More Than Our Clocks Lost Time Last Weekend

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Over 250 Yorba Linda residents, most wearing red to express their concern, came to a county-sponsored meeting last Thursday evening regarding the 340 unit Esperanza Hills project. The land lies in county territory above Yorba Linda. Half of the steep terrain is bordered by the permanent wild lands of Chino Hills State Park to the north and east.

Supervisor’s Chairman Todd Spitzer opened the meeting and pointed out that he would not be able to respond that night because he was there to listen. He wanted to be sure we knew that this meeting would not be part of the public record and he encouraged us to come back Tuesday to the Board of Supervisors’ weekly public meeting to make our comments. He also stated that he will not frustrate the crowd on Tuesday, when the Board of Supervisors will vote on the project, by making us wait a long time to testify.

So imagine our surprise late Friday afternoon (less than 24 hours later) when we learned from his Chief of Staff that the public would be limited to ONE minute each to make their point. Next, we were told that people could not donate their time to another speaker. Finally, our attorney will only get ten of the thirty minutes we requested for comments and rebuttal.

Over the last month, the leadership team of the residents opposed to the project, has been researching, writing remarks and developing graphics for 11 three minute presentations. These are fact-based cogent presentations, derived mostly from data obtained in public records. They cover significant issues that any open minded decision maker ought to be allowed to hear, and would want to consider, given the perils of this project.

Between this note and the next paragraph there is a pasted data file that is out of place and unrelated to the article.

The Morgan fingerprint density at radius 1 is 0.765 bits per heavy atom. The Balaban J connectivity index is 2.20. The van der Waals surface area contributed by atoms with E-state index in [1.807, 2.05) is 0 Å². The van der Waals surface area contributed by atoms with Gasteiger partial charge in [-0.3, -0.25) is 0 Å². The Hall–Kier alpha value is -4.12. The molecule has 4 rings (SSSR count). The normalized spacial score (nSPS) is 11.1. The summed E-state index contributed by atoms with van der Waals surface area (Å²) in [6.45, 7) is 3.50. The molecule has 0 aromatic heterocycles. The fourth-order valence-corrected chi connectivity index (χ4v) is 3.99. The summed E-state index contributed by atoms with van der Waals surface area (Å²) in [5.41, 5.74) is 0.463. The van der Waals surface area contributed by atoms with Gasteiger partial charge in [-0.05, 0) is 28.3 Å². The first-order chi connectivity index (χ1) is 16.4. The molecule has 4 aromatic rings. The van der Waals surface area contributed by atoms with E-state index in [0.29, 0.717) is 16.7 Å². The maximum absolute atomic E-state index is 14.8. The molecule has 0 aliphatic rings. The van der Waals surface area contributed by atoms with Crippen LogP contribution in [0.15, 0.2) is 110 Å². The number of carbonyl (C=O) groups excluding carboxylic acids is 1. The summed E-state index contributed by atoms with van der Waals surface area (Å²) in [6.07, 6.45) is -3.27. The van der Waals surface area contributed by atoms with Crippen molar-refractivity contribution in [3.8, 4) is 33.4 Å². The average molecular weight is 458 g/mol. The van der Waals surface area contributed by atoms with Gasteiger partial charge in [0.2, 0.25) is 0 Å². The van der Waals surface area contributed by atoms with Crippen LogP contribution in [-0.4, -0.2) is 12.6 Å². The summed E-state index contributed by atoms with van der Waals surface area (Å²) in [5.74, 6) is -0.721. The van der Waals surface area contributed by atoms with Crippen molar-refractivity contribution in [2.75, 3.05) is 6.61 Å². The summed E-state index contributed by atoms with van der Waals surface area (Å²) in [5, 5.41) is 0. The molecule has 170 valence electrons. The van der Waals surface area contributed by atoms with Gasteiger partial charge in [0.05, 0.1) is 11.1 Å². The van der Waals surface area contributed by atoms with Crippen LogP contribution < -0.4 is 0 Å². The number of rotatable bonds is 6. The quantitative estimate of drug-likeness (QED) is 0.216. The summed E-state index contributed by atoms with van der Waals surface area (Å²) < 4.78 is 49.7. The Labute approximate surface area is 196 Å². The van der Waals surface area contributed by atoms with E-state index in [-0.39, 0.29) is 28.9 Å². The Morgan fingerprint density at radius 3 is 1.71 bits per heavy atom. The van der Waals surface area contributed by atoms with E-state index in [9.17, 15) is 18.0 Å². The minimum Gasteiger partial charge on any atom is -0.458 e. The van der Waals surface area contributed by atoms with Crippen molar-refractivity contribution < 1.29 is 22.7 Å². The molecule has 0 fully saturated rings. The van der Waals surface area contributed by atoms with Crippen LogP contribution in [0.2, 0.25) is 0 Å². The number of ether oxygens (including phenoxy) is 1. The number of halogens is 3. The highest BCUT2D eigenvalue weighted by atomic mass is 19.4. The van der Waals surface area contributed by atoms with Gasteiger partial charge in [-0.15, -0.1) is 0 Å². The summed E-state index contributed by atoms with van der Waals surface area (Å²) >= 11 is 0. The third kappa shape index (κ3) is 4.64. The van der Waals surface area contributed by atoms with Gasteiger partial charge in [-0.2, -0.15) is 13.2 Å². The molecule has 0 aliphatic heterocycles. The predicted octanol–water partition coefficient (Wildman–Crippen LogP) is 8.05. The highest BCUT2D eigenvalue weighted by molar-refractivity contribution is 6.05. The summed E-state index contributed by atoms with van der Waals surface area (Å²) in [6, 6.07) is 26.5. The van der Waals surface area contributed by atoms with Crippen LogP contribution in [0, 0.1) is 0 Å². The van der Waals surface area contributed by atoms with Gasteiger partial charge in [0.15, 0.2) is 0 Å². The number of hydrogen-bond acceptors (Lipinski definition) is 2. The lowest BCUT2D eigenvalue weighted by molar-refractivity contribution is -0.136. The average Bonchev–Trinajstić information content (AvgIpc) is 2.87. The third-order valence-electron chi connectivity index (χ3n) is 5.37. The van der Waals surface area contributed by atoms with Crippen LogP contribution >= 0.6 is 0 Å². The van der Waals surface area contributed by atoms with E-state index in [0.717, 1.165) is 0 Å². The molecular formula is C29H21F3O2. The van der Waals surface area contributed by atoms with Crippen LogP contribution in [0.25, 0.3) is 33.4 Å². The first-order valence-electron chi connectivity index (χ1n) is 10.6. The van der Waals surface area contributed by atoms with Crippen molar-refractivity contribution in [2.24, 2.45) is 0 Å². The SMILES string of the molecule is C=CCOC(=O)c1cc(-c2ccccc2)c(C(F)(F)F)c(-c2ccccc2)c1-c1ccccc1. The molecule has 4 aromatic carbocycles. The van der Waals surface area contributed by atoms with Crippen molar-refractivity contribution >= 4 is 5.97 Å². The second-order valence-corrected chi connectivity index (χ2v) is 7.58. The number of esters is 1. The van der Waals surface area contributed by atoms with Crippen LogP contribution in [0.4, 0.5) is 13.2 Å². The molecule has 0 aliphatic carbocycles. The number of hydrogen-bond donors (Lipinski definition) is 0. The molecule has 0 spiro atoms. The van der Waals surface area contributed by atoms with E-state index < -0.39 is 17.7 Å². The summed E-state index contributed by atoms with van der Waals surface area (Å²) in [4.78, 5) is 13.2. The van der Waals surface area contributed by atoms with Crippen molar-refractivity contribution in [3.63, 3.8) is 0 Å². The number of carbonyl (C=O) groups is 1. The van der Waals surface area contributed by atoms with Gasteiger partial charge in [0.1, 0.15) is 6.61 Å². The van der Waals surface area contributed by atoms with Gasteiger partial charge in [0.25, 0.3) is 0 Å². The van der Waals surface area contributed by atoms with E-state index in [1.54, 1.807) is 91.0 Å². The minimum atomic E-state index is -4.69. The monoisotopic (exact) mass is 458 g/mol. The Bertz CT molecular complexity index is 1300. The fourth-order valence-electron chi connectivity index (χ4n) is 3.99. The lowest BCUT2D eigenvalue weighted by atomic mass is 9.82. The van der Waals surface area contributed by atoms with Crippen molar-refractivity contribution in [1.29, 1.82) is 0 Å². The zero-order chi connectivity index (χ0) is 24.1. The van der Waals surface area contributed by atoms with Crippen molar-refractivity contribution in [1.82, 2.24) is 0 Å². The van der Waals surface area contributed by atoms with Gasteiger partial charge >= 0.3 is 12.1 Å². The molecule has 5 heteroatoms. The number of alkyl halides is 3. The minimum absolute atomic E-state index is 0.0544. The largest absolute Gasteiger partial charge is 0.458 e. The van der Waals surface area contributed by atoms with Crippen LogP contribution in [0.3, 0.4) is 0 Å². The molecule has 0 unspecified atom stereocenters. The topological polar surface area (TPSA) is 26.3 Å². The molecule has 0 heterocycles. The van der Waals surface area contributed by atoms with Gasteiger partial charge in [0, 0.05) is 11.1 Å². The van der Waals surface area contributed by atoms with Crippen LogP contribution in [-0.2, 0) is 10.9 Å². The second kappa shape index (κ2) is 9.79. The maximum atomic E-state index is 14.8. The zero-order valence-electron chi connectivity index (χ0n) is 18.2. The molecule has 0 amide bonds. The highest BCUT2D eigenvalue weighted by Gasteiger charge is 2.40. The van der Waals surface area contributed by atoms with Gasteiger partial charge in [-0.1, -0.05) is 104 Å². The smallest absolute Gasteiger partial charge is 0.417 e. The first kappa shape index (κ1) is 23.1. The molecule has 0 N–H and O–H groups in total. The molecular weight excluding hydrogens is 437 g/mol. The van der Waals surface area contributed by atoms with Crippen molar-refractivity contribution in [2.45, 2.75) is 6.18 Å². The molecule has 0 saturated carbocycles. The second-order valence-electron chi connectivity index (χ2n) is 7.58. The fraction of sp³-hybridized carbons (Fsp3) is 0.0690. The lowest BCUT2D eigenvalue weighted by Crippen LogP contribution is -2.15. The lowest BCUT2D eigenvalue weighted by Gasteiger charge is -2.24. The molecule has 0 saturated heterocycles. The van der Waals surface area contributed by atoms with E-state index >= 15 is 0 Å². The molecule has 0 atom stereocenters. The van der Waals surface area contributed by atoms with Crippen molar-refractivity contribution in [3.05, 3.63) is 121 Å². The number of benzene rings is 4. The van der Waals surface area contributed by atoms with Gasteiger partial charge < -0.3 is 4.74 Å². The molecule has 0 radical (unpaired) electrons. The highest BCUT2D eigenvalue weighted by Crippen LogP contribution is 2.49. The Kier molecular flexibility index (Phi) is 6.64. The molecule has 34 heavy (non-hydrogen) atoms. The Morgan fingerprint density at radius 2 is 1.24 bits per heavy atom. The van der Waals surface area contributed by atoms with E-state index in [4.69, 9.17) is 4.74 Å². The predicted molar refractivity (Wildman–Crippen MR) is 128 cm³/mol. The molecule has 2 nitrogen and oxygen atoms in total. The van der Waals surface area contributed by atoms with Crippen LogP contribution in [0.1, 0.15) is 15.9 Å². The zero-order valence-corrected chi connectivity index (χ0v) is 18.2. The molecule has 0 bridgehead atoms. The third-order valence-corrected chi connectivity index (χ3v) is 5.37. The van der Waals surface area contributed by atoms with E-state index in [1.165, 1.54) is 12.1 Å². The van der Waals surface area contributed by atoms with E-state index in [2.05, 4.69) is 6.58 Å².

We were prepared to follow the rules (published in every Board agenda) that speakers are allowed three minutes. Arrangements were made with the County Clerk to load the PowerPoints prior to the meeting. And now, at the last minute, our opportunity to provide cohesive testimony on significant topics has effectively been shut down. People want to be heard. They have a right to be heard. Most of them believe their lives depend on it, given what they went through in the gridlock and loss of the 2008 Freeway Complex Fire.

Perhaps, we are a victim of our own success. After all, 250 speakers at three minutes each would make for a very long day (although we know that would never play out in reality). So we are trying to negotiate for more time.

We have yet to hear back from Supervisor Spitzer’s office.

  • David Zenger

    Oh, Claire.

    Has your group given Spitzer or the other supervisors any money? I’d be willing to bet the developer (or more likely their lobbyist(s)) has given lots and lots of dough. Without that, to the back of the line with you!